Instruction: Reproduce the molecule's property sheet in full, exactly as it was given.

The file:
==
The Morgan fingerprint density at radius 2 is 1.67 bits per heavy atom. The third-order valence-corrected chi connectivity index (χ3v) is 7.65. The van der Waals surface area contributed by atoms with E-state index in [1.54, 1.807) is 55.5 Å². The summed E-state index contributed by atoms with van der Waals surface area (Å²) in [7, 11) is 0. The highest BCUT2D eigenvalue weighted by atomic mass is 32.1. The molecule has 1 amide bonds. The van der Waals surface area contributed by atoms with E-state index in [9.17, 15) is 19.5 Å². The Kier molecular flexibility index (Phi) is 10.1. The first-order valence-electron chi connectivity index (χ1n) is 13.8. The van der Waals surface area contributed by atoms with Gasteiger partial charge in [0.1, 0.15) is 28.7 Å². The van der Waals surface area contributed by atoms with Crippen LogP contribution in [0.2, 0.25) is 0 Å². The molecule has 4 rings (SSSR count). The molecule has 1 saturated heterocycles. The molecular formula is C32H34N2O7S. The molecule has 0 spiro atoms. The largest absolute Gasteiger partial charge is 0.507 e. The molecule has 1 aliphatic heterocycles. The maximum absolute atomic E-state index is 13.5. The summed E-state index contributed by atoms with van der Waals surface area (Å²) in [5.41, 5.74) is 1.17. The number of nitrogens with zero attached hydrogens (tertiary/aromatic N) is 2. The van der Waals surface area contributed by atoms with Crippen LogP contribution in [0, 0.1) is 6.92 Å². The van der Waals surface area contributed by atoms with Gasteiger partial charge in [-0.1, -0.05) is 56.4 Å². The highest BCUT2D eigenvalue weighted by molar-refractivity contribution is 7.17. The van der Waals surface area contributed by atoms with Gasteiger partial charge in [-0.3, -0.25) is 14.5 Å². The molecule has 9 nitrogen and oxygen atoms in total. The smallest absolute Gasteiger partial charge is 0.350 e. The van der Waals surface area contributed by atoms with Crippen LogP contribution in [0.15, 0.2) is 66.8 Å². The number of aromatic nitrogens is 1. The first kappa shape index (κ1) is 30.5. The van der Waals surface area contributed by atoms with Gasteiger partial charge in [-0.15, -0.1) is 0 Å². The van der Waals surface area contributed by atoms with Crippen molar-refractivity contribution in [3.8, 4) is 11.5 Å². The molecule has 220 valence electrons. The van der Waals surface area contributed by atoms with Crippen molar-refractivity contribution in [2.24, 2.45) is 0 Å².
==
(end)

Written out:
The Morgan fingerprint density at radius 2 is 1.67 bits per heavy atom. The third-order valence-corrected chi connectivity index (χ3v) is 7.65. The van der Waals surface area contributed by atoms with E-state index in [1.54, 1.807) is 55.5 Å². The summed E-state index contributed by atoms with van der Waals surface area (Å²) in [7, 11) is 0. The highest BCUT2D eigenvalue weighted by atomic mass is 32.1. The molecule has 1 amide bonds. The van der Waals surface area contributed by atoms with E-state index in [9.17, 15) is 19.5 Å². The Kier molecular flexibility index (Phi) is 10.1. The first-order valence-electron chi connectivity index (χ1n) is 13.8. The van der Waals surface area contributed by atoms with Gasteiger partial charge in [0.1, 0.15) is 28.7 Å². The van der Waals surface area contributed by atoms with Crippen LogP contribution in [0.2, 0.25) is 0 Å². The molecule has 4 rings (SSSR count). The molecule has 1 saturated heterocycles. The molecular formula is C32H34N2O7S. The molecule has 0 spiro atoms. The largest absolute Gasteiger partial charge is 0.507 e. The molecule has 1 aliphatic heterocycles. The maximum absolute atomic E-state index is 13.5. The summed E-state index contributed by atoms with van der Waals surface area (Å²) in [5.41, 5.74) is 1.17. The number of nitrogens with zero attached hydrogens (tertiary/aromatic N) is 2. The van der Waals surface area contributed by atoms with Crippen LogP contribution in [0, 0.1) is 6.92 Å². The van der Waals surface area contributed by atoms with Gasteiger partial charge in [-0.1, -0.05) is 56.4 Å². The highest BCUT2D eigenvalue weighted by molar-refractivity contribution is 7.17. The van der Waals surface area contributed by atoms with Gasteiger partial charge in [-0.3, -0.25) is 14.5 Å². The molecule has 9 nitrogen and oxygen atoms in total. The smallest absolute Gasteiger partial charge is 0.350 e. The van der Waals surface area contributed by atoms with Crippen LogP contribution in [0.15, 0.2) is 66.8 Å². The number of aromatic nitrogens is 1. The first kappa shape index (κ1) is 30.5. The van der Waals surface area contributed by atoms with Gasteiger partial charge in [-0.15, -0.1) is 0 Å². The van der Waals surface area contributed by atoms with Crippen molar-refractivity contribution in [3.8, 4) is 11.5 Å². The molecule has 220 valence electrons. The van der Waals surface area contributed by atoms with Crippen molar-refractivity contribution in [2.24, 2.45) is 0 Å².